Legion as Hugh Davidson in New Mutants Volume 3 Issue 3

At first glance, Hugh Davidson isn’t strange at all. In fact, he looks even more “normal” than David Haller’s regular self, who even without the whole mutant DID thing would still be considered abnormal for that towering Marge Simpson haircut. Hugh is a classic Ivy League preppy kid, with blonde hair, blue eyes, dressed in soft pastels with a sweater tied over his shoulders. Just your regular, all-American whitebread college kid, this guy.

That’s before he opens his mouth, however. He talks with all the usual affectations of top-class breeding, greeting his combatants with a “tally ho, ol’ chaps!” and attempts to negotiate a peaceful compromise, before he uses his huge prehensile tongue to attack. It’s so long and strong that it almost chokes the life out of Sunspot, wrapped around his neck like a boa constrictor. That image is, frankly, as disgusting as it is impressive; all the more so considering the mouth that it’s come out of.


Rogue and Bleeding Image in X-Men Legacy Volume 1 Issue 251

Oftentimes, a dissociative personality is the result of some hidden, repressed aspect of a person’s psyche. Some of the voices that have taken up residence in David Haller’s head have been absorbed or inspired by others around him, whilst others appear to be the manifestation of his own anxieties and neuroses. That’s what Bleeding Image suggests when he first shows up: “I’m a living voodoo doll. I stick pins in my own flesh, and others feel the pain. How much must David hate himself, to have imagined me?”

As with the Origamist, Bleeding Image has a typical superpower, filtered through Legion’s own troubled mind. The living voodoo doll was one of a handful of personalities to escape from David’s head following “Age of X,” thanks to a gap during the breaking of reality. He ended up doing some serious damage to Rogue by blowing himself up with a suicide vest, the wounds he suffered being visited upon her. It’s one of the most imaginative of Legion’s personalities, and also one of the most messed-up.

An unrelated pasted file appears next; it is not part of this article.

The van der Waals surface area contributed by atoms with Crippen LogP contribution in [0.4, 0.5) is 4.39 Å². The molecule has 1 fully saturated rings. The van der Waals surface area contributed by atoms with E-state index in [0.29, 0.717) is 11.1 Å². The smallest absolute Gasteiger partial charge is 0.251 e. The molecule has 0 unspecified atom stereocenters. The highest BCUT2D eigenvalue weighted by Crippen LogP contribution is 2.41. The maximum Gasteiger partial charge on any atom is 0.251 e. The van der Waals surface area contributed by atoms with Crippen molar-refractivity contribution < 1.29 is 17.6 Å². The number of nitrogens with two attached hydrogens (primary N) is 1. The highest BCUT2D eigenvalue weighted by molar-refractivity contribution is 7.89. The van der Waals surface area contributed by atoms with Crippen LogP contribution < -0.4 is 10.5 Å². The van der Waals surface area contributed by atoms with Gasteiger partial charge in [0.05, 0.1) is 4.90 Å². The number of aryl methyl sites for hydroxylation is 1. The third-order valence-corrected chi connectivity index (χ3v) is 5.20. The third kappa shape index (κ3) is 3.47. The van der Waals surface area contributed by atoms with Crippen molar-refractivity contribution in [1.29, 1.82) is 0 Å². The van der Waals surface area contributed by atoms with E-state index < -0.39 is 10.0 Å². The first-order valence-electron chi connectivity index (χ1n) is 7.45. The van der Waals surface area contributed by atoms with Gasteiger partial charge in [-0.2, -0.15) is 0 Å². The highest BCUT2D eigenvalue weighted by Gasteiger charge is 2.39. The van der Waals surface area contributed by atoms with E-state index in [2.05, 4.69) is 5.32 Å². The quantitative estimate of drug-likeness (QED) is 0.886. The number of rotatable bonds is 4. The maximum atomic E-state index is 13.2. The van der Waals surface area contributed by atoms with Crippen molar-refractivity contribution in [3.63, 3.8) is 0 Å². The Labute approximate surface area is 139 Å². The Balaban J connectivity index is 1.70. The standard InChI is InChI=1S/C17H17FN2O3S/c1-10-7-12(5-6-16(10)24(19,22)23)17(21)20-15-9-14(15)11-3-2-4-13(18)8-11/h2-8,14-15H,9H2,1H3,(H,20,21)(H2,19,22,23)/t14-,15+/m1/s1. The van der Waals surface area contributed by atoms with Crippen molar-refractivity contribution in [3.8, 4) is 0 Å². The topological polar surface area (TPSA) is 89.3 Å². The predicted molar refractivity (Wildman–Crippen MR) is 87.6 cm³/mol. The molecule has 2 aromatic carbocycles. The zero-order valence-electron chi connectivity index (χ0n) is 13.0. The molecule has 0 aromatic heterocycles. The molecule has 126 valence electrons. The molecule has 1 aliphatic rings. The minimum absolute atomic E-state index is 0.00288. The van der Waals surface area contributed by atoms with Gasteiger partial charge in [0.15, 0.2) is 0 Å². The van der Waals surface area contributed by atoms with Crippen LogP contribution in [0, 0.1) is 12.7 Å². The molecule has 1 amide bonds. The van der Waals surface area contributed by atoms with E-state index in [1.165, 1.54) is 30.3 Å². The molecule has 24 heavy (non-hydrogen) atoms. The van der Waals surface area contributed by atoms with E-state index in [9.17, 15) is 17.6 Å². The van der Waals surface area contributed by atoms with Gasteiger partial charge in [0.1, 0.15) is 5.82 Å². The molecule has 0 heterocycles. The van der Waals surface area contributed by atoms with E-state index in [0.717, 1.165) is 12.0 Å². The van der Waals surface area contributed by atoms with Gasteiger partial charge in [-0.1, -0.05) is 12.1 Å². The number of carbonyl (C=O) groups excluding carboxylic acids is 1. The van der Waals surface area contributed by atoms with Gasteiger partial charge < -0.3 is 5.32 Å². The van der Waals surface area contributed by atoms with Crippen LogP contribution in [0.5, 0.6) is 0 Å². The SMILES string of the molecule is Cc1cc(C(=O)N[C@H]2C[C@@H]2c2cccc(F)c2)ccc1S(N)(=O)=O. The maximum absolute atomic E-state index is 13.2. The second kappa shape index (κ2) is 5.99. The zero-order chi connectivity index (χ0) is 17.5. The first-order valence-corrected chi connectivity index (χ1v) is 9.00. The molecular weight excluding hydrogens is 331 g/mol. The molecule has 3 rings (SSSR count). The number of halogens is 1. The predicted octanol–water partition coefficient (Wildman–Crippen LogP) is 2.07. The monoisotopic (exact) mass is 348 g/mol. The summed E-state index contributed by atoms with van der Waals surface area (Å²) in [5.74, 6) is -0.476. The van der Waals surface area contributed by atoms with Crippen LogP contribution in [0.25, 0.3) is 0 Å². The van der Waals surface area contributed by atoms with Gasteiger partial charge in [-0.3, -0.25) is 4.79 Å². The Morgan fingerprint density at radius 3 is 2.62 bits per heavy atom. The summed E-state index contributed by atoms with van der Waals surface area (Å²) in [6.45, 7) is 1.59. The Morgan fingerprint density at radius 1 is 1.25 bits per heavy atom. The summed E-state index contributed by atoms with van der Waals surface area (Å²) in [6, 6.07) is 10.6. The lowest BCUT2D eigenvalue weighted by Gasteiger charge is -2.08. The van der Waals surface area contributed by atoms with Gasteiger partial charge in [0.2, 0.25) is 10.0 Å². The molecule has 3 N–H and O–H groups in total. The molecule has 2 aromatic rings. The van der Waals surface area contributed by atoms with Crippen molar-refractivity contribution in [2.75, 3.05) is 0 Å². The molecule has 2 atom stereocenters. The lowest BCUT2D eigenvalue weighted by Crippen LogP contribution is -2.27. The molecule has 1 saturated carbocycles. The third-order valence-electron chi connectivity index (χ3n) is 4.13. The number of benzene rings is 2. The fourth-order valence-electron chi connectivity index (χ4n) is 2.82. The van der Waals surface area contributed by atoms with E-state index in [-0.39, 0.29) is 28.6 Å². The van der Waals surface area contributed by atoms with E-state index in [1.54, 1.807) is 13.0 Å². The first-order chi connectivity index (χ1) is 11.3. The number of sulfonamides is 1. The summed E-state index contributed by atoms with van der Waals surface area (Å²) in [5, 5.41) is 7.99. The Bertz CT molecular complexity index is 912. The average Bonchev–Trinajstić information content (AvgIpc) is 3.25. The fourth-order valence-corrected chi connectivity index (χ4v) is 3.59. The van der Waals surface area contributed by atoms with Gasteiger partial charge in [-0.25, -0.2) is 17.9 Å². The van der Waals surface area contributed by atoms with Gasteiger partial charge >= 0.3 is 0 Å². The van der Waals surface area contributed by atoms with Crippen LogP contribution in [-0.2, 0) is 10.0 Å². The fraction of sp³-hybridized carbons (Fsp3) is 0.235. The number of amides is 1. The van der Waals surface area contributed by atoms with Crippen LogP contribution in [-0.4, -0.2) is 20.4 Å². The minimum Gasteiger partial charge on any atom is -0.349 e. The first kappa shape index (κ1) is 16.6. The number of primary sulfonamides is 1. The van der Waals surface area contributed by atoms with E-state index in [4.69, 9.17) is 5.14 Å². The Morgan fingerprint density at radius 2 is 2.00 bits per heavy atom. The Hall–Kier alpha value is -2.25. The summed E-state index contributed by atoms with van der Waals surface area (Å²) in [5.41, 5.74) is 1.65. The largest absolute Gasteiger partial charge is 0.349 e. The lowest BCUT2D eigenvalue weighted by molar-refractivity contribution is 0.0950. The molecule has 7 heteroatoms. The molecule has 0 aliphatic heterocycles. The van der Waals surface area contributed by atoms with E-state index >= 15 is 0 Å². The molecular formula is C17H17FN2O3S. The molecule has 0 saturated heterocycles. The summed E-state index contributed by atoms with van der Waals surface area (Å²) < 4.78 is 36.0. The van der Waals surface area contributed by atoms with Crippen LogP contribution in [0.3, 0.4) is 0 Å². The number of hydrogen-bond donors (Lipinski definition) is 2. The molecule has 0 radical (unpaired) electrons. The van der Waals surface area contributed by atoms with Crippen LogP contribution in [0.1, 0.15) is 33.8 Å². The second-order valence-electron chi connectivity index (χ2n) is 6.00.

Legion as Fiend Charles Xavier from X-Men Legacy Volume 2 Issue 18

Professor X haunts David Haller’s mind, figuratively, in that the most powerful psychic in the world, founder and leader of the X-Men, is his (mostly absentee) father. His abandonment would trouble most people, regardless of preexisting mental health conditions and/or mutations. Then there is the more literal haunting — or as literal as the mental and astral planes get — where a Charles Xavier makes up one of David’s personalities… sort of.

The Xavier that exists in Legion’s head varies between benevolent, friendly old man, and… decidedly less so. Emerging due to the trauma of the real Xavier’s death, the personality initially took the form of “Fiend,” a creepy-looking little yellow goblin. At first, Fiend was assumed to be another of his antagonistic personalities (obviously, since he was a small hissing goblin creature,) before revealing that he was actually trying to help David retain control, eventually “revealing” himself as Professor X.


Legion and Chronodon in X-Men Legacy Volume 2 Issue 3

Now for something far less disquieting, but no less bizarre. Chronodon was another personality which leaped at the chance to take control of David once his mental defenses fell, in the wake of (the real) Xavier’s death. Legion’s attempt to wrest control of Chronodon was fairly weak, in all honesty, attempting the old “digging a big hole, covering it and then trying to lure his prey into it” gambit. It did not work. He can perhaps be forgiven for underestimating this particular personality, though.